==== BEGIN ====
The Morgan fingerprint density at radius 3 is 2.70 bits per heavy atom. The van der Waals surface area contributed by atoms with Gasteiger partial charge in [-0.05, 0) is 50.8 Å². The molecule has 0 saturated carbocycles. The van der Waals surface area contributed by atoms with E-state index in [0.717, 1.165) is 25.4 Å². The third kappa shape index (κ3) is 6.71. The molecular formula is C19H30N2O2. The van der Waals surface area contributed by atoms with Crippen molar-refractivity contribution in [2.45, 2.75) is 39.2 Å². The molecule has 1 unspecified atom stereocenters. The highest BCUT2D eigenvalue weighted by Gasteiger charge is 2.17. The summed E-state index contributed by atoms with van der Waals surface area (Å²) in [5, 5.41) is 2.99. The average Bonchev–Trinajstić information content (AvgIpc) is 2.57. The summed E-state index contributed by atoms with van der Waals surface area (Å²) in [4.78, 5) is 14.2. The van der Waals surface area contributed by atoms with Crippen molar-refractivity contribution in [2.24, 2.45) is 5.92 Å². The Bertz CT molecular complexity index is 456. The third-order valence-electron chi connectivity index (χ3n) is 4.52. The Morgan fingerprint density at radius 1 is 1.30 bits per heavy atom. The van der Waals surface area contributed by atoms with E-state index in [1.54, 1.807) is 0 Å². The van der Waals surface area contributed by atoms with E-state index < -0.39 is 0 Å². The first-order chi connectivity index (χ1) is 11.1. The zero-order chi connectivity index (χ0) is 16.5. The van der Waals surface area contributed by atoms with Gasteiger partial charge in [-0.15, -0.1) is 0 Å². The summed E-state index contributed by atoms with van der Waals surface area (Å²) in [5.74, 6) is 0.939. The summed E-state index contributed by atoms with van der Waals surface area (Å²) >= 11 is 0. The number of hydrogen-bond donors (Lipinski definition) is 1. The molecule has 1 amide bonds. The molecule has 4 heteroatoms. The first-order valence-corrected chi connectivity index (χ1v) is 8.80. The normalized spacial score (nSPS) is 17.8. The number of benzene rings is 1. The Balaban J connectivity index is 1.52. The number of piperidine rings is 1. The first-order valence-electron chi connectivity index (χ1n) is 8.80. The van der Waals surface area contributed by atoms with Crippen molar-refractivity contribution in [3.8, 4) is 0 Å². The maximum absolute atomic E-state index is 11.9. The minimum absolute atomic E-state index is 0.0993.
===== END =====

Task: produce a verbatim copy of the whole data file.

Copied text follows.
The Morgan fingerprint density at radius 3 is 2.70 bits per heavy atom. The van der Waals surface area contributed by atoms with Gasteiger partial charge in [-0.05, 0) is 50.8 Å². The molecule has 0 saturated carbocycles. The van der Waals surface area contributed by atoms with E-state index in [0.717, 1.165) is 25.4 Å². The third kappa shape index (κ3) is 6.71. The molecular formula is C19H30N2O2. The van der Waals surface area contributed by atoms with Crippen molar-refractivity contribution in [2.45, 2.75) is 39.2 Å². The molecule has 1 unspecified atom stereocenters. The highest BCUT2D eigenvalue weighted by Gasteiger charge is 2.17. The summed E-state index contributed by atoms with van der Waals surface area (Å²) in [5, 5.41) is 2.99. The average Bonchev–Trinajstić information content (AvgIpc) is 2.57. The summed E-state index contributed by atoms with van der Waals surface area (Å²) in [4.78, 5) is 14.2. The van der Waals surface area contributed by atoms with Crippen molar-refractivity contribution in [2.24, 2.45) is 5.92 Å². The Bertz CT molecular complexity index is 456. The third-order valence-electron chi connectivity index (χ3n) is 4.52. The Morgan fingerprint density at radius 1 is 1.30 bits per heavy atom. The van der Waals surface area contributed by atoms with E-state index in [1.54, 1.807) is 0 Å². The van der Waals surface area contributed by atoms with E-state index < -0.39 is 0 Å². The first-order chi connectivity index (χ1) is 11.1. The zero-order chi connectivity index (χ0) is 16.5. The van der Waals surface area contributed by atoms with Gasteiger partial charge in [-0.15, -0.1) is 0 Å². The summed E-state index contributed by atoms with van der Waals surface area (Å²) in [5.74, 6) is 0.939. The summed E-state index contributed by atoms with van der Waals surface area (Å²) >= 11 is 0. The number of hydrogen-bond donors (Lipinski definition) is 1. The molecule has 1 amide bonds. The molecule has 4 heteroatoms. The first-order valence-corrected chi connectivity index (χ1v) is 8.80. The normalized spacial score (nSPS) is 17.8. The number of benzene rings is 1. The Balaban J connectivity index is 1.52. The number of piperidine rings is 1. The first-order valence-electron chi connectivity index (χ1n) is 8.80. The van der Waals surface area contributed by atoms with Crippen molar-refractivity contribution in [3.8, 4) is 0 Å². The maximum absolute atomic E-state index is 11.9. The minimum absolute atomic E-state index is 0.0993.